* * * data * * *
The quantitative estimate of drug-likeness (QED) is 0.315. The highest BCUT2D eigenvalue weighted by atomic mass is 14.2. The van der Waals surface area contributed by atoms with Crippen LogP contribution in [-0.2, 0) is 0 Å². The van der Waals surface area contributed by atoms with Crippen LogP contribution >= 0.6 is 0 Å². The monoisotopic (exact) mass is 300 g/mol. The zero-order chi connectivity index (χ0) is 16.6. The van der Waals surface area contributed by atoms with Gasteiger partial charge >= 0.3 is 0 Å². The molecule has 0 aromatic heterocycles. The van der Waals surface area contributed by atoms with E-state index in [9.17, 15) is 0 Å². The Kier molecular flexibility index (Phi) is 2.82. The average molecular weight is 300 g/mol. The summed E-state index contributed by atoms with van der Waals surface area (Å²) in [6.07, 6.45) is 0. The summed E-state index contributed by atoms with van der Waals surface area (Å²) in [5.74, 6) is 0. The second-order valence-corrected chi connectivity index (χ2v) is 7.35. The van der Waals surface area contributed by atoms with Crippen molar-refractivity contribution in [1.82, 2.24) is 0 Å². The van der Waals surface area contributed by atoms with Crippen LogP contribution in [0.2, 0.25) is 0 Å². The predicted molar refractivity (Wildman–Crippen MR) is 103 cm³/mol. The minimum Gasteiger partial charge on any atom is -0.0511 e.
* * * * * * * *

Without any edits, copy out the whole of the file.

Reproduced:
The quantitative estimate of drug-likeness (QED) is 0.315. The highest BCUT2D eigenvalue weighted by atomic mass is 14.2. The van der Waals surface area contributed by atoms with Crippen LogP contribution in [-0.2, 0) is 0 Å². The van der Waals surface area contributed by atoms with Crippen LogP contribution >= 0.6 is 0 Å². The monoisotopic (exact) mass is 300 g/mol. The zero-order chi connectivity index (χ0) is 16.6. The van der Waals surface area contributed by atoms with Gasteiger partial charge >= 0.3 is 0 Å². The molecule has 0 aromatic heterocycles. The van der Waals surface area contributed by atoms with E-state index in [9.17, 15) is 0 Å². The Kier molecular flexibility index (Phi) is 2.82. The average molecular weight is 300 g/mol. The summed E-state index contributed by atoms with van der Waals surface area (Å²) in [6.07, 6.45) is 0. The summed E-state index contributed by atoms with van der Waals surface area (Å²) in [5.74, 6) is 0. The second-order valence-corrected chi connectivity index (χ2v) is 7.35. The van der Waals surface area contributed by atoms with Crippen molar-refractivity contribution in [1.82, 2.24) is 0 Å². The van der Waals surface area contributed by atoms with Crippen LogP contribution in [0.2, 0.25) is 0 Å². The predicted molar refractivity (Wildman–Crippen MR) is 103 cm³/mol. The minimum Gasteiger partial charge on any atom is -0.0511 e.